Historical Flavor: Learning From History
Sandra Ardoin @SandraArdoin
Whatever your leanings (and, please, I don’t care to know them), we’re getting ready to welcome another president to the White House. I thought it might be fun to gain a little insight into one from the past. I know politicians can and do say anything they think is expedient to their popularity, but the more I read about Abraham Lincoln, the more interesting I find him.
Various anecdotes earned Lincoln names such as “Honest Abe” and “Rail Splitter.” But in his day, Lincoln was also called vile names, things like “long-armed ape,” “simple Susan,” and “Presidential pigmy.” His Emancipation Proclamation added “dictator” to the mix. Ouch!
While his political rivals and detractors called him all sorts of fool, Lincoln congratulated those who bested him in elections and appointed those he bested to cabinet positions when he believed they were the right people for the job.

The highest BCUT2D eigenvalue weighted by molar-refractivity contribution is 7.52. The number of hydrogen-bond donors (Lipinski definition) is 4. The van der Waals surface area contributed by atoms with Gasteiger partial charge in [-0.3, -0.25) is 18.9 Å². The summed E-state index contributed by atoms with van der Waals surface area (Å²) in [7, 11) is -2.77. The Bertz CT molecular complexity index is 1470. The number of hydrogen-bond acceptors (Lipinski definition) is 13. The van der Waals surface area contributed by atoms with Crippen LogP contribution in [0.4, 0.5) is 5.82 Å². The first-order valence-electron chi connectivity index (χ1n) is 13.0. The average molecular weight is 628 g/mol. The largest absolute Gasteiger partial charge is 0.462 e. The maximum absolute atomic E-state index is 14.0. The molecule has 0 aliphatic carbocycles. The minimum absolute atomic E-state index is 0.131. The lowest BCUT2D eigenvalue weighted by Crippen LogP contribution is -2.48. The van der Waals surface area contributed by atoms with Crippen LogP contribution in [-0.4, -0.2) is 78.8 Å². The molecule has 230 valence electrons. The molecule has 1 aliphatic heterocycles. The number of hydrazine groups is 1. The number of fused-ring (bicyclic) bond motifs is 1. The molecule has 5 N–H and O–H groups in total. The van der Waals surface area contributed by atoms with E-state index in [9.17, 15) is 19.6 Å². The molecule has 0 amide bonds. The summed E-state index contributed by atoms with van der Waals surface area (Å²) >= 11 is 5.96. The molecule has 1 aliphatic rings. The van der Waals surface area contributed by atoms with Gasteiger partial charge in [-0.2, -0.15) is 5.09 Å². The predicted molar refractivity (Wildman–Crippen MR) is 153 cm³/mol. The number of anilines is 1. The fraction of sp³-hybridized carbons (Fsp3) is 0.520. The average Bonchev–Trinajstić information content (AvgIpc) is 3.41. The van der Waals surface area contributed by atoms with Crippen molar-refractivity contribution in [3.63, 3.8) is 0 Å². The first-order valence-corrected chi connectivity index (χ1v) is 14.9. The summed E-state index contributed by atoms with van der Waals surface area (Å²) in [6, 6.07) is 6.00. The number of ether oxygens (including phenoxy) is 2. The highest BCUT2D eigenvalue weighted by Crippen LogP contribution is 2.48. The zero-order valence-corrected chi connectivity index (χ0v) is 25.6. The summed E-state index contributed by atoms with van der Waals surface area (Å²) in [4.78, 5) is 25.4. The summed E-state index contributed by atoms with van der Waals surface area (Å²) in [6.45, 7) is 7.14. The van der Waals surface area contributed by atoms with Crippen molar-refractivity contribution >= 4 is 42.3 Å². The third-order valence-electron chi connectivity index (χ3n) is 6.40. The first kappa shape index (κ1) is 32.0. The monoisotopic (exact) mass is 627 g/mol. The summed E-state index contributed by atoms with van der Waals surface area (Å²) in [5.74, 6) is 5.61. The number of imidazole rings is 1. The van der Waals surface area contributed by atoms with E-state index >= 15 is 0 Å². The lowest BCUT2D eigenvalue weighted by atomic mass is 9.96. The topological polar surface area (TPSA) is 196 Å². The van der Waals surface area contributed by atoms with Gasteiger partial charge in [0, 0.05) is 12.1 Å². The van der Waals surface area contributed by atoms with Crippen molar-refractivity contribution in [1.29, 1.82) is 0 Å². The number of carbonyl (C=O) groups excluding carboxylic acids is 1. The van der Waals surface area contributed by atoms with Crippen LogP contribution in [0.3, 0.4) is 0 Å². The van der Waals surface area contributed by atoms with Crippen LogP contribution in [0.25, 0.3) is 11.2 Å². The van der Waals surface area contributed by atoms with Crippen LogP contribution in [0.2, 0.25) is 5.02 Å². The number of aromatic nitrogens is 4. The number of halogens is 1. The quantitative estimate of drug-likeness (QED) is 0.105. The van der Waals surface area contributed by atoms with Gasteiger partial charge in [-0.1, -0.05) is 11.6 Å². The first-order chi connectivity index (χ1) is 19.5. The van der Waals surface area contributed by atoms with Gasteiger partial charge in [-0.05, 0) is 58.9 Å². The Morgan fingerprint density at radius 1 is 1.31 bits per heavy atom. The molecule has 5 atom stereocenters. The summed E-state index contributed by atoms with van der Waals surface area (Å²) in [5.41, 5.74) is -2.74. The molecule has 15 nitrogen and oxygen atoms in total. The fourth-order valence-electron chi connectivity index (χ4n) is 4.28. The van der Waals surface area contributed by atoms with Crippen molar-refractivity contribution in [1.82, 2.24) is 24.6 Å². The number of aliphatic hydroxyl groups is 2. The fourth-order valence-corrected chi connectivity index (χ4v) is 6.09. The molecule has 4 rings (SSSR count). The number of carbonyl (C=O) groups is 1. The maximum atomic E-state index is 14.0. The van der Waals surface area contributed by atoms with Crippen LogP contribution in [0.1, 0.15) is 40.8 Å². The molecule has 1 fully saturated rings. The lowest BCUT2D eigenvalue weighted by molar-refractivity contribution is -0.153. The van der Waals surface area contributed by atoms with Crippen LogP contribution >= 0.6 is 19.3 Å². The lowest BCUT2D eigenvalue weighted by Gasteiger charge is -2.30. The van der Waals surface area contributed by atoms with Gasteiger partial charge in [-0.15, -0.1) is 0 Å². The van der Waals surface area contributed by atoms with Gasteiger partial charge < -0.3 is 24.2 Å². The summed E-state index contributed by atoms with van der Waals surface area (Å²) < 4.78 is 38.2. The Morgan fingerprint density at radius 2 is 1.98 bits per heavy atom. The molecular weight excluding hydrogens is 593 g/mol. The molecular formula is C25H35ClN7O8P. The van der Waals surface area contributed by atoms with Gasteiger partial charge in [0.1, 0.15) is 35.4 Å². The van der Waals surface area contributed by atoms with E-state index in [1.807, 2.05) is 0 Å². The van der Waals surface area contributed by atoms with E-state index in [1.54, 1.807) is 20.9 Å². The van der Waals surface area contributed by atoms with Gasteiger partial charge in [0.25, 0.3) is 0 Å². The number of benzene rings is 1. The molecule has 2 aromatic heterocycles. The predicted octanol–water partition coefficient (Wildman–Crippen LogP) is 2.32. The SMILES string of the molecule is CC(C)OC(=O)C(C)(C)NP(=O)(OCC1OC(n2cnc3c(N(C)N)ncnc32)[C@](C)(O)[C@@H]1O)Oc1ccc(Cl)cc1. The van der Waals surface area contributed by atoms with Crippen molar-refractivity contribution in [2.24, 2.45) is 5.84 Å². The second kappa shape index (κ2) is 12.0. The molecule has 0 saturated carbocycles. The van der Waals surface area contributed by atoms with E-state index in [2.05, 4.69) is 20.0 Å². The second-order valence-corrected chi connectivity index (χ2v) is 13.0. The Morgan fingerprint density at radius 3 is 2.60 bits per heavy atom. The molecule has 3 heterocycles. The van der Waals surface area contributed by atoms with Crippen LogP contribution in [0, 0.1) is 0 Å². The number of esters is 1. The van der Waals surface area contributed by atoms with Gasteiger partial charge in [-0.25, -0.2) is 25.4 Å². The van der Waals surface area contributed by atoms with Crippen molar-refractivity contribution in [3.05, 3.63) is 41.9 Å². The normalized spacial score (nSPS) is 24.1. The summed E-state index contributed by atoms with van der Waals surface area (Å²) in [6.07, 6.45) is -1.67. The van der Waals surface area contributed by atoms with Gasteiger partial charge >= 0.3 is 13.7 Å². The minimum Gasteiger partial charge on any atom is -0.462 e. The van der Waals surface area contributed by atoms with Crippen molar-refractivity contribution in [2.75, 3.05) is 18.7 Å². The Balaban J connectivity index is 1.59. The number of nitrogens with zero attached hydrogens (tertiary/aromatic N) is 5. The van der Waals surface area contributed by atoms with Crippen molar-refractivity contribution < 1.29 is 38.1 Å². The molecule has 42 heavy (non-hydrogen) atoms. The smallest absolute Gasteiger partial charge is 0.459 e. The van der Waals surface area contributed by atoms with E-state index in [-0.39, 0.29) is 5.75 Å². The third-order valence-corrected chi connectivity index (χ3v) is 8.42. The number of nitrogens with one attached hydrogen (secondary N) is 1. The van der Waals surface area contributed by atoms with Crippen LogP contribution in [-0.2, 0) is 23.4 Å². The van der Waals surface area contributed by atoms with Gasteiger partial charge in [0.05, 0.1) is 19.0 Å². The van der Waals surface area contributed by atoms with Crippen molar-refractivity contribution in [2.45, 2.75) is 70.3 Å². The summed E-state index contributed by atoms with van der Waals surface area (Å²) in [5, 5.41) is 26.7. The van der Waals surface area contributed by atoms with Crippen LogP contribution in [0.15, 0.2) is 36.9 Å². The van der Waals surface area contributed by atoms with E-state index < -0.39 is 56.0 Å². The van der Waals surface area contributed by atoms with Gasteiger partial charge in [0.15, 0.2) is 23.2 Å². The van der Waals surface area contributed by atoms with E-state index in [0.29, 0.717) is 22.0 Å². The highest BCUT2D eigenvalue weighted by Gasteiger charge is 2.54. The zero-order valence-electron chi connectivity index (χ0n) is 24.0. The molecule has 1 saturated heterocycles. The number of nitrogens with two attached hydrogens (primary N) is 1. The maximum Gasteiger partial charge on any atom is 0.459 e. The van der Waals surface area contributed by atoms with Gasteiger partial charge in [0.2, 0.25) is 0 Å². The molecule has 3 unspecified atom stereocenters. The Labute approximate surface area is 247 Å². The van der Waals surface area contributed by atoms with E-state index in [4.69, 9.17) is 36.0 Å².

From a November 8, 1864 speech:
I am thankful to God for this approval of the people. But while deeply grateful for this mark of their confidence in me, if I know my heart, my gratitude is free from any taint of personal triumph. I do not impugn the motives of any one opposed to me. It is no pleasure to me to triumph over any one; but I give thanks to the Almighty for this evidence of the people’s resolution to stand by free government and the rights of humanity. — Abraham Lincoln
Talk about humility and “turn the other cheek.” Sometimes, it’s ridiculously hard to do the latter. I know it is for me.
What about you?
**I found the above information on Abraham Lincoln Online. It’s a site with some great information on our 16th president. You’ll also find more from the November 8, 1864 speech published in the New York Times in the Collected Works of Abraham Lincoln.**